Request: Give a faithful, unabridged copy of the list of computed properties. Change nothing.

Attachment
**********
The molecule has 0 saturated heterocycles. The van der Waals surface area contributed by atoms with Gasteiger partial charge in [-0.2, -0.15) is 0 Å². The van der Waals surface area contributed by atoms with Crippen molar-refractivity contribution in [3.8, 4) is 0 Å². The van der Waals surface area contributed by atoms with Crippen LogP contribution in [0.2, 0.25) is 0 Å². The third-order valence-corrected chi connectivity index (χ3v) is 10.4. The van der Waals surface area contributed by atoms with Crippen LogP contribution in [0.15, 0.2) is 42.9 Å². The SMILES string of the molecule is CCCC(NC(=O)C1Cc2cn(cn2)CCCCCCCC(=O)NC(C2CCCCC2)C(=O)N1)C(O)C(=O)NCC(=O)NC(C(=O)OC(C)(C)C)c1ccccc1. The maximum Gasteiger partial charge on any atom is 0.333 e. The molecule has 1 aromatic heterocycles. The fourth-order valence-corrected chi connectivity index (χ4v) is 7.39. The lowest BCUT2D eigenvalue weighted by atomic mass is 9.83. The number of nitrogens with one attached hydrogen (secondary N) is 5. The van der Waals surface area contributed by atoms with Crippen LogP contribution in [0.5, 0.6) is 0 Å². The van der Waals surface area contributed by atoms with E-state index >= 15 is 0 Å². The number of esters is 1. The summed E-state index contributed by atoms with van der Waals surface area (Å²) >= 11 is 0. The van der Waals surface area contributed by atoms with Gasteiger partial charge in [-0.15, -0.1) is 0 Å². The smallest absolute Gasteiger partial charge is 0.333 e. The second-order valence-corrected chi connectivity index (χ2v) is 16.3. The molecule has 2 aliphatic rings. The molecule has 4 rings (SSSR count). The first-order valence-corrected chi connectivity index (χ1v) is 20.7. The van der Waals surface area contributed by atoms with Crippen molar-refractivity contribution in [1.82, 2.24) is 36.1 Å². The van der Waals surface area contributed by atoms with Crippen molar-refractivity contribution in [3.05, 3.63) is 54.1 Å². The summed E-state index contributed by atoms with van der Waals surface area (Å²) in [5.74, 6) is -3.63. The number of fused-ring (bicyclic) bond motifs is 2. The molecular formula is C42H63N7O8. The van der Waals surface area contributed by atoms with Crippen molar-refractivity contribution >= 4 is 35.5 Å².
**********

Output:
The molecule has 0 saturated heterocycles. The van der Waals surface area contributed by atoms with Gasteiger partial charge in [-0.2, -0.15) is 0 Å². The van der Waals surface area contributed by atoms with Crippen molar-refractivity contribution in [3.8, 4) is 0 Å². The van der Waals surface area contributed by atoms with Crippen LogP contribution in [0.2, 0.25) is 0 Å². The third-order valence-corrected chi connectivity index (χ3v) is 10.4. The van der Waals surface area contributed by atoms with Crippen LogP contribution in [0.15, 0.2) is 42.9 Å². The SMILES string of the molecule is CCCC(NC(=O)C1Cc2cn(cn2)CCCCCCCC(=O)NC(C2CCCCC2)C(=O)N1)C(O)C(=O)NCC(=O)NC(C(=O)OC(C)(C)C)c1ccccc1. The maximum Gasteiger partial charge on any atom is 0.333 e. The molecule has 1 aromatic heterocycles. The fourth-order valence-corrected chi connectivity index (χ4v) is 7.39. The lowest BCUT2D eigenvalue weighted by atomic mass is 9.83. The number of nitrogens with one attached hydrogen (secondary N) is 5. The van der Waals surface area contributed by atoms with Crippen LogP contribution in [0.5, 0.6) is 0 Å². The van der Waals surface area contributed by atoms with E-state index >= 15 is 0 Å². The number of esters is 1. The summed E-state index contributed by atoms with van der Waals surface area (Å²) >= 11 is 0. The van der Waals surface area contributed by atoms with Gasteiger partial charge in [-0.15, -0.1) is 0 Å². The smallest absolute Gasteiger partial charge is 0.333 e. The second-order valence-corrected chi connectivity index (χ2v) is 16.3. The molecule has 2 aliphatic rings. The molecule has 4 rings (SSSR count). The first-order valence-corrected chi connectivity index (χ1v) is 20.7. The van der Waals surface area contributed by atoms with Crippen molar-refractivity contribution in [1.82, 2.24) is 36.1 Å². The van der Waals surface area contributed by atoms with Crippen molar-refractivity contribution in [3.05, 3.63) is 54.1 Å². The summed E-state index contributed by atoms with van der Waals surface area (Å²) in [5.74, 6) is -3.63. The number of fused-ring (bicyclic) bond motifs is 2. The molecular formula is C42H63N7O8. The van der Waals surface area contributed by atoms with Crippen molar-refractivity contribution >= 4 is 35.5 Å².